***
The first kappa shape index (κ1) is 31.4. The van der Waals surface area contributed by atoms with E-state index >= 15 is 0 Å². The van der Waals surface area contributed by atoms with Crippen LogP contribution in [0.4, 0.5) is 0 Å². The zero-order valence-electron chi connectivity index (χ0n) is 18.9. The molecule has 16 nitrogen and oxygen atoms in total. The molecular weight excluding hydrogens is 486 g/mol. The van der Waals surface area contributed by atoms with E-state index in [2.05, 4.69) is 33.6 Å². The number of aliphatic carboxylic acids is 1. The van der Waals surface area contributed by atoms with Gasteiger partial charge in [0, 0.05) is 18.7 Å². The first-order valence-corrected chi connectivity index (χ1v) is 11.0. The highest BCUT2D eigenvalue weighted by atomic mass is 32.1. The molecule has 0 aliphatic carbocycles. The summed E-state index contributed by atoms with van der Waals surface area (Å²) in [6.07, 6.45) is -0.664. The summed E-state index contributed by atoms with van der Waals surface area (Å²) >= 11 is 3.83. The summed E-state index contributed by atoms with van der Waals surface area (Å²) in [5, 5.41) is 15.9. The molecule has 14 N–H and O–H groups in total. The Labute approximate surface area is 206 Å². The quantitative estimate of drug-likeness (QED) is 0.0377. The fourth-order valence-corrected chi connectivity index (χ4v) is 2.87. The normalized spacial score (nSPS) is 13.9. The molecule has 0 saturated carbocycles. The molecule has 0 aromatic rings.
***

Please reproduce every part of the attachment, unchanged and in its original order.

The first kappa shape index (κ1) is 31.4. The van der Waals surface area contributed by atoms with E-state index >= 15 is 0 Å². The van der Waals surface area contributed by atoms with Crippen LogP contribution in [0.4, 0.5) is 0 Å². The zero-order valence-electron chi connectivity index (χ0n) is 18.9. The molecule has 16 nitrogen and oxygen atoms in total. The molecular weight excluding hydrogens is 486 g/mol. The van der Waals surface area contributed by atoms with E-state index in [2.05, 4.69) is 33.6 Å². The number of aliphatic carboxylic acids is 1. The van der Waals surface area contributed by atoms with Gasteiger partial charge in [0, 0.05) is 18.7 Å². The first-order valence-corrected chi connectivity index (χ1v) is 11.0. The highest BCUT2D eigenvalue weighted by atomic mass is 32.1. The molecule has 0 aliphatic carbocycles. The summed E-state index contributed by atoms with van der Waals surface area (Å²) in [6.07, 6.45) is -0.664. The summed E-state index contributed by atoms with van der Waals surface area (Å²) >= 11 is 3.83. The summed E-state index contributed by atoms with van der Waals surface area (Å²) in [5, 5.41) is 15.9. The molecule has 14 N–H and O–H groups in total. The Labute approximate surface area is 206 Å². The quantitative estimate of drug-likeness (QED) is 0.0377. The fourth-order valence-corrected chi connectivity index (χ4v) is 2.87. The normalized spacial score (nSPS) is 13.9. The molecule has 0 saturated carbocycles. The molecule has 0 aromatic rings.